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Results Briefs January 14, 2021

Acting Early, Fast and Together: Mobilizing Efforts to Prepare and Respond to the COVID-19 Pandemic in Ethiopia


Key prevention messages by volunteers.

Photo: Ethiopian Public Health Institute, Risk Communication and Community Engagement team.

The Ethiopia COVID-19 Emergency Response Project has been at the forefront of implementing efforts and mobilizing critical resources to rapidly strengthen preparedness and response to the pandemic. The project conducted house-to-house screenings of more than 11 million households in Ethiopia and scaled up diagnostic testing from zero in early March 2020 to over 20,000 tests per day in August 2020. In August alone, 36,000 COVID-19 affected individuals were identified through a targeted testing campaign.


The COVID-19 outbreak occurred alongside political unrest and other public health emergencies in Ethiopia. The Ministry of Health and the Ethiopia Public Health Institute developed an Emergency Preparedness and Response Plan (EPRP) for the pandemic. The plan aims to strengthen the surveillance system and response capacity to early detect and respond to the possible importation of an outbreak. To help contain the spread of the virus, the government declared a State of Emergency on April 8, 2020. It introduced measures such as a nationwide ban on gatherings of more than four people, making the wearing of masks compulsory outdoors, and regulating the operation of transportation services, hotels, and restaurants under reduced capacity. While the preparedness for the outbreak response was continuing, there was limited capacity in analyzing how the epidemic would progress from that single case identified in March 2020 to understanding the evolving nature of the pandemic, and in testing (on average 5,000 tests per day by May 2020 for more than a million people).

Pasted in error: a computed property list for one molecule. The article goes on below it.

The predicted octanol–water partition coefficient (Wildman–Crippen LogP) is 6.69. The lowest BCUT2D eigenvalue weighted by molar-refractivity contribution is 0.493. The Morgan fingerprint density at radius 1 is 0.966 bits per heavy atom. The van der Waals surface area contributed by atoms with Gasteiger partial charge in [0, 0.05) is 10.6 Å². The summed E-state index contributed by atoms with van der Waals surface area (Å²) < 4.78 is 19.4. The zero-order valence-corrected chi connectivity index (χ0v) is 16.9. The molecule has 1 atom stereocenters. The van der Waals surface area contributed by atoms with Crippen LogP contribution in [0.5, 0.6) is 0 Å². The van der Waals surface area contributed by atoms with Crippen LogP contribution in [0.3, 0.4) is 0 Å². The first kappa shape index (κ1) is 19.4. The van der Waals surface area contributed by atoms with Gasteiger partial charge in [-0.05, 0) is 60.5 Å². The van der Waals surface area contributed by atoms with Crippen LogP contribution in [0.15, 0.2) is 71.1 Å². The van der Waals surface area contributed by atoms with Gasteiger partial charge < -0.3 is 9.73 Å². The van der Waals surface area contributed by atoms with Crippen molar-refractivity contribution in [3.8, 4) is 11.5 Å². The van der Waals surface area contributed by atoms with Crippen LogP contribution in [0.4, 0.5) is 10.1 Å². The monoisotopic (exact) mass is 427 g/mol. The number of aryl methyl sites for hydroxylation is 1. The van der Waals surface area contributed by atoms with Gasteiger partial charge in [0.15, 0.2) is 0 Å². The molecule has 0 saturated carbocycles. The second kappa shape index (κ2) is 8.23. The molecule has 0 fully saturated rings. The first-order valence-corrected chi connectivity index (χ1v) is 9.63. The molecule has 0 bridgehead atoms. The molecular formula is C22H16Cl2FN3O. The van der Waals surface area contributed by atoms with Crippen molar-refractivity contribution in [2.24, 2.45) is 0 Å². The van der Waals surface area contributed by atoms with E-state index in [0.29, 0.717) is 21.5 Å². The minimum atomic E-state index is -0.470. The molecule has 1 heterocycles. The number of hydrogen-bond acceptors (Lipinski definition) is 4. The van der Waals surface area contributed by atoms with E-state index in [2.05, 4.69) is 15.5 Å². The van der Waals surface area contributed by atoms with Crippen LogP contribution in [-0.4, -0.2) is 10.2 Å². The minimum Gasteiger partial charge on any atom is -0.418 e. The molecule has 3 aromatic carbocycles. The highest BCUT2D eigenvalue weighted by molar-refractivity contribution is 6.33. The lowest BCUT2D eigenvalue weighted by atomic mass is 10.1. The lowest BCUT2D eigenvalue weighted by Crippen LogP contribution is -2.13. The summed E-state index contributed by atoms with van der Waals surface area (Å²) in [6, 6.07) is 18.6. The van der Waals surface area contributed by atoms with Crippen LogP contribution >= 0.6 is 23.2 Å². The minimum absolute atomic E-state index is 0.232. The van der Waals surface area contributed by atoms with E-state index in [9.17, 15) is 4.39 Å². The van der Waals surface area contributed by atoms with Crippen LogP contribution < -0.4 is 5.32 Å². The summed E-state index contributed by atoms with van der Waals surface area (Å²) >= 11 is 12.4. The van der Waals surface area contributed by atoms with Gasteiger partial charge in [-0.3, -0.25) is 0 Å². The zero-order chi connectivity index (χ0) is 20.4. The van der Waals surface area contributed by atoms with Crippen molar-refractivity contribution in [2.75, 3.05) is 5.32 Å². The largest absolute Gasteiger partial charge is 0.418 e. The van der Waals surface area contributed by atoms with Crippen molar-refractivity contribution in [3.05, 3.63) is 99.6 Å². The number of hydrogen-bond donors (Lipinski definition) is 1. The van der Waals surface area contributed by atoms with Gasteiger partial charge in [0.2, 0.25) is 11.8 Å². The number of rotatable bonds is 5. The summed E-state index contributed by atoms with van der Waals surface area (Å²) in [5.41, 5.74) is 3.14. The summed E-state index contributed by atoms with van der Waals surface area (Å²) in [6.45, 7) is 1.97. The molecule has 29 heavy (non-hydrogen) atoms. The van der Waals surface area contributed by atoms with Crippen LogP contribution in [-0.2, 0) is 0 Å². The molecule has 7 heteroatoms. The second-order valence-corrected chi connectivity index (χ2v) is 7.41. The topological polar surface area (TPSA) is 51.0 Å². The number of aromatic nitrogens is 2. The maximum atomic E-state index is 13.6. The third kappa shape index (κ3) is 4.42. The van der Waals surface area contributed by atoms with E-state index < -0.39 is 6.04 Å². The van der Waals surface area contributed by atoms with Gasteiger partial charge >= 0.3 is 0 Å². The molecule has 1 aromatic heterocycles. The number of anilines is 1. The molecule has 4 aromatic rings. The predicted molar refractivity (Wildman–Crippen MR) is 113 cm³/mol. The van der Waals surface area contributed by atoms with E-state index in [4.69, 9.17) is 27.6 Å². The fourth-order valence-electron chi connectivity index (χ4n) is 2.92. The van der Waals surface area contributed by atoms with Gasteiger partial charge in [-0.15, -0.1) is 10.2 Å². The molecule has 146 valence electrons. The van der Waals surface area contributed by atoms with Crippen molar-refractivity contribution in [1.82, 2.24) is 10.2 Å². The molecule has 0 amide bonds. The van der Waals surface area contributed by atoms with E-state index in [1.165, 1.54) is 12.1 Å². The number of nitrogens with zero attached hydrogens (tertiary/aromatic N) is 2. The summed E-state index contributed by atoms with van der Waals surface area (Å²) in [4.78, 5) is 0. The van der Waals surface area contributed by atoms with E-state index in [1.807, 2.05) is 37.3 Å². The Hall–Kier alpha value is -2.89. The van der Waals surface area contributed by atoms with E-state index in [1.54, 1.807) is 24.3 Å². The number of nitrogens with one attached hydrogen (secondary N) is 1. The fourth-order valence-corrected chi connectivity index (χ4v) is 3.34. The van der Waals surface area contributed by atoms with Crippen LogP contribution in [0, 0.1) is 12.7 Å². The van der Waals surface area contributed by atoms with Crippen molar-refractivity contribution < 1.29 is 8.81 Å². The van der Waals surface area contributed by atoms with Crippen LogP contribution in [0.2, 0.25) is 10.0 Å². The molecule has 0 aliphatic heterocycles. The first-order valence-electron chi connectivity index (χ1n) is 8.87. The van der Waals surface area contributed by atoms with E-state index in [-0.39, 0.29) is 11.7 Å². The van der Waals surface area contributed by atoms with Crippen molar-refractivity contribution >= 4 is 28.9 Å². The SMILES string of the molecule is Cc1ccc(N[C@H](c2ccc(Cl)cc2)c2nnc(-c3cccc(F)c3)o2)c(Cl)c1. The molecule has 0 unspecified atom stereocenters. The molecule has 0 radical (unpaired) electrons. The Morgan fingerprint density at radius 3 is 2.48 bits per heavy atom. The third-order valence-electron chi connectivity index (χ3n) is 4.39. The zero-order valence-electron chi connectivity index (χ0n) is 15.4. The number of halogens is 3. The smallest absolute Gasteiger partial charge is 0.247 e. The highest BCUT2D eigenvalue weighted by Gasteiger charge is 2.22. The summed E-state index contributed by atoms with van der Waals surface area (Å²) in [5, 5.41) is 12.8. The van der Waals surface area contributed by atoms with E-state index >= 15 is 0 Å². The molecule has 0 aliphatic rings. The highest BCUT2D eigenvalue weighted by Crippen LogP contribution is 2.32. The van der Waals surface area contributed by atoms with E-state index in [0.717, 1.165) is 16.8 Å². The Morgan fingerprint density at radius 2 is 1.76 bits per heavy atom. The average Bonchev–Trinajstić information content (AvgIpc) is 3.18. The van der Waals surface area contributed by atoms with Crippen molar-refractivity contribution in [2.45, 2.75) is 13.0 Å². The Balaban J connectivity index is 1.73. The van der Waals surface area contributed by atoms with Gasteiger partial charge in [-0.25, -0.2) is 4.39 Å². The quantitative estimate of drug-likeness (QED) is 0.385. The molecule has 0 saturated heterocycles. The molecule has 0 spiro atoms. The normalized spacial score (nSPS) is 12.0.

The Ethiopia COVID-19 Emergency Response Project was prepared during a 10-day period in early March 2020. The objective was to fill critical gaps in implementing the EPRP and strengthen the prevention activities, rapid detection, preparedness and response to the COVID-19 outbreak.

The emergency response relied on the country’s prevention-based primary public health-care infrastructure and the health extension system built during the last two decades, community mobilization, and public-awareness campaigns.